Contesting Sides Battle to Appoint Chairman at Israel’s Bezeq

With top executives under criminal investigation, the scramble to fill a management void at Israel’s largest telecommunication provider is embroiling the company’s board in a power struggle

Golan Hazani 14:2527.02.18
With top executives under criminal investigation, the scramble to fill a management void at Israel’s largest telecommunication provider embroiled the company in a board power struggle. At the center of this battle is the identity of the company’s next chairman. On one side of the divide stand the controlling family, the prospective buyer of the company and creditors; on the other side—the current chairman and some of Bezeq's shareholders, who are pushing for a corporate governance reform.


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An Israel Securities Authority investigation into violations performed during Bezeq's 2015 acquisition of satellite broadcaster "Yes" that spun into Case 4,000, an investigation involving Israeli Prime Minister Benjamin Netanyahu, saw two of Bezeq's board members and its CEO arrested last week. The detained directors included Shaul Elovitch, Bezeq's formal chairman and controlling stakeholder through his holding company Eurocom Group, and his son Or. Daughter in law Orna holds a third seat on the probed company's board.


Acting chairman David Granot. Photo: Bezeq Acting chairman David Granot. Photo: Bezeq



When the authority's probe was launched in June 2017, Mr. Elovitch temporarily stepped aside, leaving the acting chairman position to David Granot, a former banker who was appointed to the board in May. As the investigation expanded, some of Bezeq's shareholders, led by activist hedge fund Elliott Associ­ates L.P., called on Mr. Granot to replace the implicated directors with outside, professional members.

Eurocom and the Elovitch family can appoint 19% of Bezeq’s board members according to an Israeli law pertaining to telecommunications monopolies in the country. A decision by Israel's Ministry of Communication can upend this control, but no such decision has been made so far.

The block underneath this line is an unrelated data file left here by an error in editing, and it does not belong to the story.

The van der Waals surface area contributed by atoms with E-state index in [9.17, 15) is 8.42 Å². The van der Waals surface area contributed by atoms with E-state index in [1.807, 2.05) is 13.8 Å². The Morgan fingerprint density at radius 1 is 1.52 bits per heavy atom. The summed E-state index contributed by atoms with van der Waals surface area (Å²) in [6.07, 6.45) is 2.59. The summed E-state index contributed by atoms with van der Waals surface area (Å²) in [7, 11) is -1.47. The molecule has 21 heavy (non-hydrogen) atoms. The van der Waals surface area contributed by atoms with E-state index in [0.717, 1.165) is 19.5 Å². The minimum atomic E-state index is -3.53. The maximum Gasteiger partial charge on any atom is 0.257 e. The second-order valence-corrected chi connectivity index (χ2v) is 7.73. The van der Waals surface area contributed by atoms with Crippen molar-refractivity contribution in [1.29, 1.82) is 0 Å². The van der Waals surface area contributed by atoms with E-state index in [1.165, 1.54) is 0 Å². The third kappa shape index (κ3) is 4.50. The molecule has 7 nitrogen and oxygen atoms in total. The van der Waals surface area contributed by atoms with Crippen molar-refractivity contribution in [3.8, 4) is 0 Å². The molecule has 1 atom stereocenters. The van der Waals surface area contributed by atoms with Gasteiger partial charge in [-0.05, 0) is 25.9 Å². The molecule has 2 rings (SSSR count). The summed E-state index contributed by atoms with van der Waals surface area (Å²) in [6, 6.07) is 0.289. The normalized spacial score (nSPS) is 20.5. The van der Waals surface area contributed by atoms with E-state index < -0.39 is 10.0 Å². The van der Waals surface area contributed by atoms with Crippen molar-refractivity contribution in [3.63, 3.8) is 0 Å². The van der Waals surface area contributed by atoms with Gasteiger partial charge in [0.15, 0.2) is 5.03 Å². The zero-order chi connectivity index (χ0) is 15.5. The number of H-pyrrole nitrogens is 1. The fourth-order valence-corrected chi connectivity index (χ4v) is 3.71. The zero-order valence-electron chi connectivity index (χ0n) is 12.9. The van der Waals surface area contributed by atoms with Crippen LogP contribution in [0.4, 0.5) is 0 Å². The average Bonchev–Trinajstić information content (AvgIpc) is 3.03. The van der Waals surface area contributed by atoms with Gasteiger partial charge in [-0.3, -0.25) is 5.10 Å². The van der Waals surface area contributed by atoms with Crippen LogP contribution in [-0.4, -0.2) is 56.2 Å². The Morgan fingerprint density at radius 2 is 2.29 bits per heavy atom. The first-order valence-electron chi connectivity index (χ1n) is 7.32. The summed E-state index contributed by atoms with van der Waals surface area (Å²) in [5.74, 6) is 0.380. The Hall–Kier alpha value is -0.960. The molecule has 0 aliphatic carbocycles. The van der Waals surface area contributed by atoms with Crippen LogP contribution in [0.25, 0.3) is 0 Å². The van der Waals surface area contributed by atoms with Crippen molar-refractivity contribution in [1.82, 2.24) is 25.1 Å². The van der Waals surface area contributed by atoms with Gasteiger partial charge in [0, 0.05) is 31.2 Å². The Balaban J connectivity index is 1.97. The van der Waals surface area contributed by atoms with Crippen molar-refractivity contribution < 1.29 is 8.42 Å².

As Eurocom and Mr. Elovitch are $430 million in debt, a deal has been inked to sell Eurocom—and with it the controlling stake in Bezeq, 26%—to Israeli businessman Naty Saidoff. The deal is endorsed by Eurocom's creditors, amongst them Israel's three largest banks, and by some of Bezeq's institutional shareholders who also hold stakes in BCOM, a holding company in the middle of the Bezeq-Eurocom hierarchies ownership structure that would also be affected positively by a sale.


On Sunday, the three Elovitch family members announced their intention to resign from the board—if their replacement appointments are approved. To replace Shaul Elovitch as chairman, and thus Mr. Granot, former Bezeq chairman Shlomo Rodev has been named. The other two are Doron Turgeman, the current CEO of BCOM, and Tamir Cohen, a representative of the Saidoff Group.


An urgent board meeting has been scheduled for Tuesday to discuss the appointments, people familiar with the matter who spoke on condition of anonymity told Calcalist, but Mr. Granot and some of the board members oppose the discussion, especially regarding the appointment of Mr. Rodev as chairman, and claim it should be postponed until the annual shareholder meeting in May. Mr. Rodev has already come to an agreement regarding his wages as chairman, but might not bring up his appointment during Tuesday's meeting if he expects opposition, these people said.


For Mr. Saidoff, control of the board is a key point of the deal. "If he doesn't obtain control (of the board), in a way that makes it clear that he's the one calling the shots, he won't go through with the acquisition deal," said a person close to Mr. Saidoff who spoke with Calcalist on conditions of anonymity.


Eurocom’s largest creditors, Israel's Bank Hapoalim, Bank Leumi and Israel Discount Bank Ltd., have made it clear that if Mr. Saidoff backs off, the alternative is dissolution and liquidation for Eurocom and its subsidiaries, one person familiar with the matter who spoke on condition of anonymity told Calcalist.


Mr. Granot is also taking steps to limit the future control of Bezeq's stakeholders, people familiar with the matter who spoke on conditions of anonymity told Calcalist. Along with outside director Zeev Vurembrand of Israel-based Psagot Investment House, he is expected to bring up motions to increase the number of Bezeq's board members, and to set minimum experience criteria for future board members—ones that could block the Elovitch appointments.

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